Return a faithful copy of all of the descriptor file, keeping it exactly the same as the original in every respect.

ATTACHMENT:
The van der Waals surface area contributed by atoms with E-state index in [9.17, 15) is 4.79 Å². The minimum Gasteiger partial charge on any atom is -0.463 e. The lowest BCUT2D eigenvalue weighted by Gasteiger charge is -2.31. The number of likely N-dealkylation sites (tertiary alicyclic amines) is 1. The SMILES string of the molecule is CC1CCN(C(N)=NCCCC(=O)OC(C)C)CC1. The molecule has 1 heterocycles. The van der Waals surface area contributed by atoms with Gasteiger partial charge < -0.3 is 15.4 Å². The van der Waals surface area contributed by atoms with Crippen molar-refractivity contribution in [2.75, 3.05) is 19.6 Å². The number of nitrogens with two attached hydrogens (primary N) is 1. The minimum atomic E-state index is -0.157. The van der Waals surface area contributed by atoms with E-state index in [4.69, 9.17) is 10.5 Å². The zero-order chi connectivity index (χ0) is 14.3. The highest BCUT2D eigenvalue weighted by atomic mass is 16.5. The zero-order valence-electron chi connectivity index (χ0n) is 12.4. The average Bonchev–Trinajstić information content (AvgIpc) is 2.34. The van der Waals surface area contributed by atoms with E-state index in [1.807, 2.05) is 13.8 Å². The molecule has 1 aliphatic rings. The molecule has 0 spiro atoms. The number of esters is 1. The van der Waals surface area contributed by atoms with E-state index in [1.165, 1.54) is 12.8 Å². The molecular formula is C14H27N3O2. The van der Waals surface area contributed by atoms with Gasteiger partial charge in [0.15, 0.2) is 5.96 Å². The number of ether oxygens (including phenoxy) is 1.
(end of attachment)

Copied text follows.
The van der Waals surface area contributed by atoms with E-state index in [9.17, 15) is 4.79 Å². The minimum Gasteiger partial charge on any atom is -0.463 e. The lowest BCUT2D eigenvalue weighted by Gasteiger charge is -2.31. The number of likely N-dealkylation sites (tertiary alicyclic amines) is 1. The SMILES string of the molecule is CC1CCN(C(N)=NCCCC(=O)OC(C)C)CC1. The molecule has 1 heterocycles. The van der Waals surface area contributed by atoms with Gasteiger partial charge < -0.3 is 15.4 Å². The van der Waals surface area contributed by atoms with Crippen molar-refractivity contribution in [2.75, 3.05) is 19.6 Å². The number of nitrogens with two attached hydrogens (primary N) is 1. The minimum atomic E-state index is -0.157. The van der Waals surface area contributed by atoms with E-state index in [4.69, 9.17) is 10.5 Å². The zero-order chi connectivity index (χ0) is 14.3. The highest BCUT2D eigenvalue weighted by atomic mass is 16.5. The zero-order valence-electron chi connectivity index (χ0n) is 12.4. The average Bonchev–Trinajstić information content (AvgIpc) is 2.34. The van der Waals surface area contributed by atoms with E-state index in [1.807, 2.05) is 13.8 Å². The molecule has 1 aliphatic rings. The molecule has 0 spiro atoms. The number of esters is 1. The van der Waals surface area contributed by atoms with E-state index in [1.165, 1.54) is 12.8 Å². The molecular formula is C14H27N3O2. The van der Waals surface area contributed by atoms with Gasteiger partial charge in [0.15, 0.2) is 5.96 Å². The number of ether oxygens (including phenoxy) is 1.